Manage episode 337414902 series 3310832
We are looking at how to apply flywheel strategy from our book 'The Value Flywheel Effect, which will be published on 29 November.
In the last episode we spoke about the whole model and the four phases. They are Clarity of Purpose, Challenge and Landscape, Next Best Action and Long Term Value. This time we figured we'd deep dive into Clarity of Purpose. It's the first phase of the flywheel.
It's about knowing where you are going. And where you want to go next and what your purpose is. Are the things you're working on meaningful and valuable? There's an onus on senior leadership and/or the CEO, to make sure this is understood. Purpose is what is your business going after. And clarity is are you specific about that? Is it measurable? There's a lot to unpack in that phrase. If we don't have clarity of purpose, we don't understand the problem we're solving or what our users needs are. We can't make good decisions with regards to the work we carry out. Or where we invest our time or resources to meet those needs.
It's critical if you want high performance, autonomous teams. But if they're not aligned behind the clarity of purpose, they will go in different directions. And they won't have the impact you think they should have for your organisation. You have got to prioritise decision making, because we don't have infinite capacity.
Without clarity of purpose, it is just making stuff up. Because it doesn't really matter what you do! And secondly, execution without clarity of purpose is just busy work. You are just going but you don't know when you're done.
In some companies they'll build something because someone else built something. And sunken cost fallacy kicks in. Because they have no clarity of purpose, they can't measure success appropriately. So they tend to invest in something that's already failed. But knowing when to stop and when to try the next thing is a core rationale for solid clarity on your purpose. Situational awareness is critical. Having the data to backup, your purpose with key metrics that you're driving towards is critical as well. You need to make sure that what you're doing is influencing the right metrics. And all aligned to your purpose.
As an IT person, you can come up with a million good ideas. But you've got to be prepared to say no. This is not going to have any impact. Or this is not going to affect the bottom line. This is not going to manifest as a benefit for what we're trying to do in relation to our Northstar.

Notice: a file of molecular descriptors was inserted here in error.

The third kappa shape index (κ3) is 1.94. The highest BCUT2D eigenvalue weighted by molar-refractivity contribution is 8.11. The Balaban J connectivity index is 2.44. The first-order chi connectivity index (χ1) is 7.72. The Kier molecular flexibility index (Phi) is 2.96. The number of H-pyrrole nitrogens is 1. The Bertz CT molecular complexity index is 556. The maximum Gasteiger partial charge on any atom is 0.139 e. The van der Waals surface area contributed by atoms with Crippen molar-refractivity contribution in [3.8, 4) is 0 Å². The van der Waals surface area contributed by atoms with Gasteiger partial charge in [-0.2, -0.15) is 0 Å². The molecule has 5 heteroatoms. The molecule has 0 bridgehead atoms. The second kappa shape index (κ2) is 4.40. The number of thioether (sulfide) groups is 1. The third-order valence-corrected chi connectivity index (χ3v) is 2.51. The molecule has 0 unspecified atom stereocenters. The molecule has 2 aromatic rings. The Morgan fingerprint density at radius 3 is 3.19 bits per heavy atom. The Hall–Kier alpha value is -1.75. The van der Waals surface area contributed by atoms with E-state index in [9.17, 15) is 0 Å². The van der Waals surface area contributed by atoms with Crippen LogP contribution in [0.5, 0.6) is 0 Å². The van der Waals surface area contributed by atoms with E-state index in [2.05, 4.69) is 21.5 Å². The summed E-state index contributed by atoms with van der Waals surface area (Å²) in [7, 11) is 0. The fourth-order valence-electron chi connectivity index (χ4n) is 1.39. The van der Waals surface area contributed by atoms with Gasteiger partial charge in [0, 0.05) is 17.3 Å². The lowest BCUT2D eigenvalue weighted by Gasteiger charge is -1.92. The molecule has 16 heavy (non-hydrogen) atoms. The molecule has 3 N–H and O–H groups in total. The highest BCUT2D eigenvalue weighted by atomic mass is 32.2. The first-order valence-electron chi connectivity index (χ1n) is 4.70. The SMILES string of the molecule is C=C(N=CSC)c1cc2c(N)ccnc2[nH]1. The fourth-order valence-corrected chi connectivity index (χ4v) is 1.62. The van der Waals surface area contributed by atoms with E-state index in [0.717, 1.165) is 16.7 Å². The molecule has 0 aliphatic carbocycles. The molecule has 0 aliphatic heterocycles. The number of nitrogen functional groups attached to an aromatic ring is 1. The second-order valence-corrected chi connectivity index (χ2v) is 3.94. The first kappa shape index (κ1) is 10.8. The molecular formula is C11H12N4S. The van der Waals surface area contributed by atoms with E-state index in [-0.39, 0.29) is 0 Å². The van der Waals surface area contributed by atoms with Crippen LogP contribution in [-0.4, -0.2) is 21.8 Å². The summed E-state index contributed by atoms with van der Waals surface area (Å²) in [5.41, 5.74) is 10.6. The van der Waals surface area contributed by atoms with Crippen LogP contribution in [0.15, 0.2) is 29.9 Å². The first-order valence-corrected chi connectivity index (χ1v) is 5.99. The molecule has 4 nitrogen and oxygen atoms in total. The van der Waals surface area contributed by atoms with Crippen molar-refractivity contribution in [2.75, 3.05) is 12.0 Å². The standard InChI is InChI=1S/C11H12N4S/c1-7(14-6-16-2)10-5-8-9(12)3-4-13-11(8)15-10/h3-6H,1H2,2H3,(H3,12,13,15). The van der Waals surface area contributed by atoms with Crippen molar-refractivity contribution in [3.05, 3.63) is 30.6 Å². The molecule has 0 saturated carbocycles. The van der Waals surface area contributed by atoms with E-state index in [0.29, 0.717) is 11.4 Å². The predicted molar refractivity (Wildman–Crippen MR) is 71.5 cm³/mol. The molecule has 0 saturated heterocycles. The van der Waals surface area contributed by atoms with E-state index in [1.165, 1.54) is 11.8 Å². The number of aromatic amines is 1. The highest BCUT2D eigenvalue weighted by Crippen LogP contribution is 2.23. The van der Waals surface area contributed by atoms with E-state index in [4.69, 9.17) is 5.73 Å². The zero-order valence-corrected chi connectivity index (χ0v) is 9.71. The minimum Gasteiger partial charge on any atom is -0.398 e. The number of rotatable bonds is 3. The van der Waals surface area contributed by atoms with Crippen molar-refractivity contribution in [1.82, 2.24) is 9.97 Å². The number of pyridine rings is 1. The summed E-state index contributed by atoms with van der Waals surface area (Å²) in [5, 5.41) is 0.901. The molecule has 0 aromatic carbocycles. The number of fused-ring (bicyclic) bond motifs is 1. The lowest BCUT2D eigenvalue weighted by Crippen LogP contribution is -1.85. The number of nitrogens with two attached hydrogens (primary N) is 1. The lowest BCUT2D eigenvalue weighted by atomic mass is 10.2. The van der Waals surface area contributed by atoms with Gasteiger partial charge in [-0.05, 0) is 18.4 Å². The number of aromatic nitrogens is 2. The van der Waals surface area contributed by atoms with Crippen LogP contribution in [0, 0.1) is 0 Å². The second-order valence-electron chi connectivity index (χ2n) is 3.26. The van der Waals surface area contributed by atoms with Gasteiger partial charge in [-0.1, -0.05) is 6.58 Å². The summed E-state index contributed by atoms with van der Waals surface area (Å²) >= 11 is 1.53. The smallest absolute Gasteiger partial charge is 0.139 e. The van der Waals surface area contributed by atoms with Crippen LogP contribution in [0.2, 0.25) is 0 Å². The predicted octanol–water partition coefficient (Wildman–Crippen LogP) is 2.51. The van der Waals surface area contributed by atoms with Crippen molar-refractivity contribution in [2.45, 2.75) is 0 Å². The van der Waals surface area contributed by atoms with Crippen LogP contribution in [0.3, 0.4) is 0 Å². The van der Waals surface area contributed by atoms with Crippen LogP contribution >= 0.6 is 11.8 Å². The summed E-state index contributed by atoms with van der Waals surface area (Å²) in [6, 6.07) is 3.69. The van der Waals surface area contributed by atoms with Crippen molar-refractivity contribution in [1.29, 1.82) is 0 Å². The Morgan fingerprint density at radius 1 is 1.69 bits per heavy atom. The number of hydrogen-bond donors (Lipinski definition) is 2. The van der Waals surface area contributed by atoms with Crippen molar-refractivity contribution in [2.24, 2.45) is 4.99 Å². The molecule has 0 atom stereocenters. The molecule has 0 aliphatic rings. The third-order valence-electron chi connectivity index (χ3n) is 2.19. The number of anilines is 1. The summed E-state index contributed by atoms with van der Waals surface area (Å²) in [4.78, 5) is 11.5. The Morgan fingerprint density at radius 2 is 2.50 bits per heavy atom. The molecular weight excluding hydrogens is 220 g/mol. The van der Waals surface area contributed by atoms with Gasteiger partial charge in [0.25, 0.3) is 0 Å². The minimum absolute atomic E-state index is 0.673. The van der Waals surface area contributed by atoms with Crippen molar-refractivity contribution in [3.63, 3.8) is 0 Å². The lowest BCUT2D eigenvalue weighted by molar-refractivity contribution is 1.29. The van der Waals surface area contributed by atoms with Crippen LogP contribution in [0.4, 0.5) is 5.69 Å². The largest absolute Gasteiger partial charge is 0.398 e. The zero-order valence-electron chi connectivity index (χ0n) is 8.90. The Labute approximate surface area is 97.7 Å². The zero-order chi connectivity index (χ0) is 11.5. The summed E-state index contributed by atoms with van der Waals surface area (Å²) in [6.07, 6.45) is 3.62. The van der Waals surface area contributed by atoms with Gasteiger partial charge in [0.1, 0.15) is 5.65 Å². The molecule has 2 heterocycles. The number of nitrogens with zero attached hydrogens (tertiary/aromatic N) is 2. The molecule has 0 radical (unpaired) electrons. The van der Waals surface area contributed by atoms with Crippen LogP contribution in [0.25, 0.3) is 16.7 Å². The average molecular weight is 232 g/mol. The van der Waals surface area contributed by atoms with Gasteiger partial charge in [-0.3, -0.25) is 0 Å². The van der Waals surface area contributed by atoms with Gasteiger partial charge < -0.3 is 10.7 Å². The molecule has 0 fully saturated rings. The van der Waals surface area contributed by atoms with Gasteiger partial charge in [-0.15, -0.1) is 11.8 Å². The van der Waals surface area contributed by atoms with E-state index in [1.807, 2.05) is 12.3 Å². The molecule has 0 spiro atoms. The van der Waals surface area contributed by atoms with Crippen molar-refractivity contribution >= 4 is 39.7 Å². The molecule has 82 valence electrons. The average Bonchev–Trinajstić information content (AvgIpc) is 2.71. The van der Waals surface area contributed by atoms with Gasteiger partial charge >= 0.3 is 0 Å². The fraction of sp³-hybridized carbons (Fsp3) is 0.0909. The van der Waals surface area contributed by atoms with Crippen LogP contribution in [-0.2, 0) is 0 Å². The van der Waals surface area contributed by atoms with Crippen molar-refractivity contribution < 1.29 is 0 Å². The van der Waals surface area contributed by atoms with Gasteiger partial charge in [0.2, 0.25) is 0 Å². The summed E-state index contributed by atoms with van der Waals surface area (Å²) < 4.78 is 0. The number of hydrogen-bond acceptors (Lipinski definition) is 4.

But what happens if you ignore it? It's not default or mandatory. You don't have have to get into it. I remember being asked to stop talking about why we're doing stuff and just do it. That wasn't healthy. Organisations don't become healthy. They don't become places where people want to have an impact. Instead they'll turn up and clock in the hours. But they won't move the org forward. Teams begin to solve the same problems. Because there's a lack of collaboration and people aren't communicating effectively. It becomes difficult to prioritise and organise across teams. Which is another side effect. You start to guess at things. And build stuff for the sake of building. And not focus on the overall outcome.
We have talked about innovation theatre. Where the execs, all of a sudden, start wearing sandals, sports jackets and no ties! That's not innovation. It's innovation theatre when you start putting stickies on the wall instead of using documents. They are the traps you see people fall into when it come to innovation.
Another one is the build trap. When your teams building like billy oh. But nobody knows why they're building or what they're building. And then you have what we call gold plating. You get into a big ball of mud, where engineers went crazy building a complicated system. And then all of a sudden, you need a simplification programme because it's too complicated. Or you need a reuse programme because you've built the same thing four or five times.
I always think that startups are good at clarity purpose. Well, the ones that survive are. The ones that don't survive, probably had a bad clarity purpose. That's the final answer to what happens if you don't have clarity of purpose. Over time you go out of existence!
Serverless Craic from The Serverless Edge